We also must emphasize the LGBT community is as diverse as our nation. We are black, we are Latino, we are white, we are immigrants, we are Muslim, we are Jewish, we are women, and we are people with disabilities. LGBT elected officials know well the sting and consequences of discrimination, injustice and intolerance, and we carry that lived experience into our policy positions, legislation and decision-making. We hold central the American values of fairness, justice and liberty – and ensure these values are the foundation for our work as public servants. As the nation debates economic security, immigration, women’s rights, voting rights, policing, and mass incarceration, we ask you also apply the American values of fairness, justice and liberty, and ensure the best interests of all communities are incorporated into your policies and positions.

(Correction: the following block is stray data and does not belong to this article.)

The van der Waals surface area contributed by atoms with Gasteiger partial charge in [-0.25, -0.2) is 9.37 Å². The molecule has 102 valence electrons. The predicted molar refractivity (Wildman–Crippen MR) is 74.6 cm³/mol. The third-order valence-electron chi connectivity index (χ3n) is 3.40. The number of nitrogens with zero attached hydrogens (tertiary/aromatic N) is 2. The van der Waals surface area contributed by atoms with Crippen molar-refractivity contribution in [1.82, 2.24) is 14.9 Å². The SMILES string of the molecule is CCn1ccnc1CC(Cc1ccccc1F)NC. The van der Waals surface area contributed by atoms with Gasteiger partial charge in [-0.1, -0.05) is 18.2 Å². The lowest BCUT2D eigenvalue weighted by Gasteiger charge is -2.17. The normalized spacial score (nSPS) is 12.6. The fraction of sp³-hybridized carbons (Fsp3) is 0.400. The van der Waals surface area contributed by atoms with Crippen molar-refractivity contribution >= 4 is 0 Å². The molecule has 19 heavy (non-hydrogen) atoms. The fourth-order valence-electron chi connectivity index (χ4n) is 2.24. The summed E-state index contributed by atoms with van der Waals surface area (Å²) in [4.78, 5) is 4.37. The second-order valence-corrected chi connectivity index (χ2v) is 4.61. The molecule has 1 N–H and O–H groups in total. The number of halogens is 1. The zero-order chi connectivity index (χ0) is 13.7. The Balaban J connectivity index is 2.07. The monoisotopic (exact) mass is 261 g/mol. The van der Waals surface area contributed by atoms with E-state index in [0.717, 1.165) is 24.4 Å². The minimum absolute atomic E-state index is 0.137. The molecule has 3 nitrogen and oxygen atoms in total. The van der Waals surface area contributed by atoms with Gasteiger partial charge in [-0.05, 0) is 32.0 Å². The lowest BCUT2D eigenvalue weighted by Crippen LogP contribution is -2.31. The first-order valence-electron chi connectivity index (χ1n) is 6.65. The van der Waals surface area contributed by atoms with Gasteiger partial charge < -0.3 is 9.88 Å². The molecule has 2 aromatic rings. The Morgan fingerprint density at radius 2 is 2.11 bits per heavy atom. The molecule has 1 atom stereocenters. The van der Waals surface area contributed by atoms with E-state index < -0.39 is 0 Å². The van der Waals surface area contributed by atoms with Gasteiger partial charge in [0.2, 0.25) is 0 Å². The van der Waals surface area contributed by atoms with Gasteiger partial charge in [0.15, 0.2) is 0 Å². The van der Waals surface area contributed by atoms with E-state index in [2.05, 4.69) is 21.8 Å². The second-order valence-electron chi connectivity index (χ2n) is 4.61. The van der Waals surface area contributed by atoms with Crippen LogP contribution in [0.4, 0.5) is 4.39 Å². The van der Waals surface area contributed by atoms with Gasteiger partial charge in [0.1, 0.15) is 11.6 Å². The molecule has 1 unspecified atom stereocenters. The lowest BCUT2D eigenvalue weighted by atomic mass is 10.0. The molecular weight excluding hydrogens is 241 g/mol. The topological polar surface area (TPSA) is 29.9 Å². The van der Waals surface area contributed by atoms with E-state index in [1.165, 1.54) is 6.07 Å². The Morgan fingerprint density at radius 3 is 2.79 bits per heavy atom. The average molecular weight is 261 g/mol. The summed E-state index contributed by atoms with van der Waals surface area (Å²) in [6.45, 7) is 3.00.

Americans of every political party, ideology, race, ethnicity and religion support LGBT equality – it does not need to be a partisan issue. As elected officials, we understand support for LGBT equality as both morally appropriate and politically shrewd. History looks fondly upon leaders who stand for social justice when those around them argue otherwise. History also views harshly those who fail to recognize and support morally righteous causes – and history will undoubtedly view LGBT equality as both moral and righteous.